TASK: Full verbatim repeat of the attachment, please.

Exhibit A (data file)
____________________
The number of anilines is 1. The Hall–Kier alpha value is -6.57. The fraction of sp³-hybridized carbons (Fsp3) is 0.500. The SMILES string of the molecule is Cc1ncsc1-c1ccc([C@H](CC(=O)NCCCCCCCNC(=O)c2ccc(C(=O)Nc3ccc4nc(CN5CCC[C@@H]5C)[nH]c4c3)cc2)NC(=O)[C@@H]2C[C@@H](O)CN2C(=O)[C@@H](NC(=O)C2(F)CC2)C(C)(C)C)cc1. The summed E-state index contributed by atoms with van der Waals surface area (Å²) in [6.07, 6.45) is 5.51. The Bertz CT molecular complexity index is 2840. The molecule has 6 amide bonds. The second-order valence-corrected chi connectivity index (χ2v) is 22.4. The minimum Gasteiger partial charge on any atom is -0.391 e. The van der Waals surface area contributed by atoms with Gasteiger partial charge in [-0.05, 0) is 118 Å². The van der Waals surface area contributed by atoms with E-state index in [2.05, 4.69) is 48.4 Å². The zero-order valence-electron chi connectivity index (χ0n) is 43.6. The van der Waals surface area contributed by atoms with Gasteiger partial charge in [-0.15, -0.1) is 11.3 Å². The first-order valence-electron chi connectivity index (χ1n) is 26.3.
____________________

The number of anilines is 1. The Hall–Kier alpha value is -6.57. The fraction of sp³-hybridized carbons (Fsp3) is 0.500. The SMILES string of the molecule is Cc1ncsc1-c1ccc([C@H](CC(=O)NCCCCCCCNC(=O)c2ccc(C(=O)Nc3ccc4nc(CN5CCC[C@@H]5C)[nH]c4c3)cc2)NC(=O)[C@@H]2C[C@@H](O)CN2C(=O)[C@@H](NC(=O)C2(F)CC2)C(C)(C)C)cc1. The summed E-state index contributed by atoms with van der Waals surface area (Å²) in [6.07, 6.45) is 5.51. The Bertz CT molecular complexity index is 2840. The molecule has 6 amide bonds. The second-order valence-corrected chi connectivity index (χ2v) is 22.4. The minimum Gasteiger partial charge on any atom is -0.391 e. The van der Waals surface area contributed by atoms with Gasteiger partial charge in [-0.05, 0) is 118 Å². The van der Waals surface area contributed by atoms with E-state index in [2.05, 4.69) is 48.4 Å². The zero-order valence-electron chi connectivity index (χ0n) is 43.6. The van der Waals surface area contributed by atoms with Gasteiger partial charge in [-0.15, -0.1) is 11.3 Å². The first-order valence-electron chi connectivity index (χ1n) is 26.3.